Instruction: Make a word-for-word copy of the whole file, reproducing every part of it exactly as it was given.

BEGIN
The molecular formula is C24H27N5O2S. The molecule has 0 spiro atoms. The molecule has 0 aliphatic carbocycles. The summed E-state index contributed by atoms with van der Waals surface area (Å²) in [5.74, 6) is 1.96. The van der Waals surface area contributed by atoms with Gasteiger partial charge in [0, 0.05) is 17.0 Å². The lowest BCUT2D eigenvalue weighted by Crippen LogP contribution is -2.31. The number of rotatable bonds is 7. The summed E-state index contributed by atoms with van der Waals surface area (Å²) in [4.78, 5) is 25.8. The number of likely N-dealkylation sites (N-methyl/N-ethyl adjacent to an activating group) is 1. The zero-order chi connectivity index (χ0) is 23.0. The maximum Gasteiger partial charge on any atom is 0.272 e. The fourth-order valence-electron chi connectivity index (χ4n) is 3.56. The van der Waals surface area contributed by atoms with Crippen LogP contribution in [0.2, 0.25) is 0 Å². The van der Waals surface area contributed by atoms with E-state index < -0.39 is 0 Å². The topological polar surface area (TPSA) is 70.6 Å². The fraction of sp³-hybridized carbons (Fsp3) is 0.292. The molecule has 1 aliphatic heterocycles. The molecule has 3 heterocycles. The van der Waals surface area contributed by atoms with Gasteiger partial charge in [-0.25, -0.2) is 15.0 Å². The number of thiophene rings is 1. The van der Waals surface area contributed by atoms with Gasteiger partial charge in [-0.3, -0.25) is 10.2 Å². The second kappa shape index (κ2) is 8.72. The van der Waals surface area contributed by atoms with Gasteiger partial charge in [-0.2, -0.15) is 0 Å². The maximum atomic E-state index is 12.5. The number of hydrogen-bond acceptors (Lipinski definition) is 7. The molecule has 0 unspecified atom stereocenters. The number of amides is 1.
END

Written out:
The molecular formula is C24H27N5O2S. The molecule has 0 spiro atoms. The molecule has 0 aliphatic carbocycles. The summed E-state index contributed by atoms with van der Waals surface area (Å²) in [5.74, 6) is 1.96. The van der Waals surface area contributed by atoms with Gasteiger partial charge in [0, 0.05) is 17.0 Å². The lowest BCUT2D eigenvalue weighted by Crippen LogP contribution is -2.31. The number of rotatable bonds is 7. The summed E-state index contributed by atoms with van der Waals surface area (Å²) in [4.78, 5) is 25.8. The number of likely N-dealkylation sites (N-methyl/N-ethyl adjacent to an activating group) is 1. The zero-order chi connectivity index (χ0) is 23.0. The maximum Gasteiger partial charge on any atom is 0.272 e. The fourth-order valence-electron chi connectivity index (χ4n) is 3.56. The van der Waals surface area contributed by atoms with Crippen LogP contribution in [0.2, 0.25) is 0 Å². The van der Waals surface area contributed by atoms with E-state index < -0.39 is 0 Å². The topological polar surface area (TPSA) is 70.6 Å². The fraction of sp³-hybridized carbons (Fsp3) is 0.292. The molecule has 1 aliphatic heterocycles. The molecule has 3 heterocycles. The van der Waals surface area contributed by atoms with Gasteiger partial charge in [-0.25, -0.2) is 15.0 Å². The number of thiophene rings is 1. The van der Waals surface area contributed by atoms with Gasteiger partial charge in [-0.3, -0.25) is 10.2 Å². The second kappa shape index (κ2) is 8.72. The van der Waals surface area contributed by atoms with Gasteiger partial charge in [-0.2, -0.15) is 0 Å². The maximum atomic E-state index is 12.5. The number of hydrogen-bond acceptors (Lipinski definition) is 7. The molecule has 0 unspecified atom stereocenters. The number of amides is 1.